Can a torn pectoral muscle heal itself?
If you have a minor or partial tear of the pectoralis major, it will be able to heal on its own over time. However, if your pectoral muscle is torn, then even after undergoing surgery, it will not heal completely. Proper massage and physical therapy will intensify the natural healing ability of your pectoral muscles(4).
What does a pulled pectoral feel like?
You will feel swelling on the front of the chest if your pectoral muscle is pulled. This is due to the inflammation of the site, which is a compensatory mechanism for injury. In addition, sudden pain while breathing is a common indication that your pectoral muscle is pulled. If you feel like this, you need to consult your doctor for medical advice in this regard.
Do pec tears hurt?
If you have a minor pectoral tear, you will experience mild to moderate chest wall pain along with difficulty in movement. However, in case of a major rupture or complete tear, you will feel excruciating pain with complete loss of muscle activity.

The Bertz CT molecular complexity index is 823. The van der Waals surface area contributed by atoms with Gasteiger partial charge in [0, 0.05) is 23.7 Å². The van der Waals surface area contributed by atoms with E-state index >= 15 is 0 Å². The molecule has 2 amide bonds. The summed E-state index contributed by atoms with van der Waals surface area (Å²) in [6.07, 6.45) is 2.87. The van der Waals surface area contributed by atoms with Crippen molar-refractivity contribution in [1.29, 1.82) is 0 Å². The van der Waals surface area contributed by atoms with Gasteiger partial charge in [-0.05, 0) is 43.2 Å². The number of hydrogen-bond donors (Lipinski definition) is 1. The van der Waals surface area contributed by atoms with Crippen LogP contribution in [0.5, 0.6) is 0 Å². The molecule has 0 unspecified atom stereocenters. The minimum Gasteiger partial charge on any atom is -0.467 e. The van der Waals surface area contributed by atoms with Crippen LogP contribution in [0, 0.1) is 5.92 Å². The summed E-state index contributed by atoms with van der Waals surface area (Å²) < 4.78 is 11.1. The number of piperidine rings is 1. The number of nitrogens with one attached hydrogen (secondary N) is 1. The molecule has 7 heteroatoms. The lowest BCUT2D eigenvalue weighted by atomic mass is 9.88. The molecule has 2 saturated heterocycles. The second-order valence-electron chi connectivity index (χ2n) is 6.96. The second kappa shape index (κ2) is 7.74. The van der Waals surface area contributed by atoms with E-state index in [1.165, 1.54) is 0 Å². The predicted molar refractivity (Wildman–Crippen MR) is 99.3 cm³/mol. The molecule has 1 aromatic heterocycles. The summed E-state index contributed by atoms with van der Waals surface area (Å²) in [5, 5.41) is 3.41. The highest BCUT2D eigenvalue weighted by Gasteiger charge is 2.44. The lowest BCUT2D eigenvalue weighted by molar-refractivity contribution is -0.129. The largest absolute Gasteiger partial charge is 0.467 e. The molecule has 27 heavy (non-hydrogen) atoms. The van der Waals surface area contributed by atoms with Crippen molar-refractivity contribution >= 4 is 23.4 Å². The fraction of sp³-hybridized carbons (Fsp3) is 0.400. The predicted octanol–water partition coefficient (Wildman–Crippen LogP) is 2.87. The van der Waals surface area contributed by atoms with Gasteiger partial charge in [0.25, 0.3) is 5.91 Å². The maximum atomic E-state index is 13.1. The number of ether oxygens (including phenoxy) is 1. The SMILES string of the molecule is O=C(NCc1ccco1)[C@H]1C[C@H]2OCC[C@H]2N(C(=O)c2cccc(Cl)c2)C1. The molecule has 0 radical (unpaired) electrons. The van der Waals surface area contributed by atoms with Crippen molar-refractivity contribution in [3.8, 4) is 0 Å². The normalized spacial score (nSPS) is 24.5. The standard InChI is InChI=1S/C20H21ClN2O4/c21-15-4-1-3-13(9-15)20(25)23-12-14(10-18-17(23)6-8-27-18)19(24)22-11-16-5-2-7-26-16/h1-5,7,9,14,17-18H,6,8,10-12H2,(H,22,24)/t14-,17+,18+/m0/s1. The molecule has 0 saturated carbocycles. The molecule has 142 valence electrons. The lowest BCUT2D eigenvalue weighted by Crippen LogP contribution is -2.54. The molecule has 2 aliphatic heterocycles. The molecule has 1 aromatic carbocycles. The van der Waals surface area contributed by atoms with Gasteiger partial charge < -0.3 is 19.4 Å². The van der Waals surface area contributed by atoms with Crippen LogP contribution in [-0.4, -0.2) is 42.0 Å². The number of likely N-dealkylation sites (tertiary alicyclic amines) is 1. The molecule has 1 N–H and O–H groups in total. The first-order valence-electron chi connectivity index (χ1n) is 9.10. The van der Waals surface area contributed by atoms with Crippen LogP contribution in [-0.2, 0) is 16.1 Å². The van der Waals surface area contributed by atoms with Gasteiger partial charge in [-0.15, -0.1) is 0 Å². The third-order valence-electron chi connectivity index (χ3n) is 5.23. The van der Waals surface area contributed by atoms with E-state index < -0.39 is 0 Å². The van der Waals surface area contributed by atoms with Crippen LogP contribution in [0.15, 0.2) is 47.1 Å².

- Beloosesky, Y., Grinblat, J., Katz, M., Hendel, D., & Sommer, R. (2003). Pectoralis major rupture in the elderly. Clinical Imaging, 27(4), 261–264. https://doi.org/10.1016/s0899-7071(02)00548-x
- Sartori, S., & Whiteley, R. (2019). Pectoralis major ruptures during rugby league tackling — Case series with implications for tackling technique instruction. Journal of Science and Medicine in Sport. https://doi.org/10.1016/j.jsams.2019.08.011
- Gupton, M., & Johnson, J. E. (2019). Surgical Treatment of Pectoralis Major Muscle Ruptures: A Systematic Review and Meta-analysis. Orthopaedic Journal of Sports Medicine, 7(2), 232596711882455. https://doi.org/10.1177/2325967118824551
- Goats, G. C. (1994). Massage–the scientific basis of an ancient art: Part 1. The techniques. British Journal of Sports Medicine, 28(3), 149–152. https://doi.org/10.1136/bjsm.28.3.149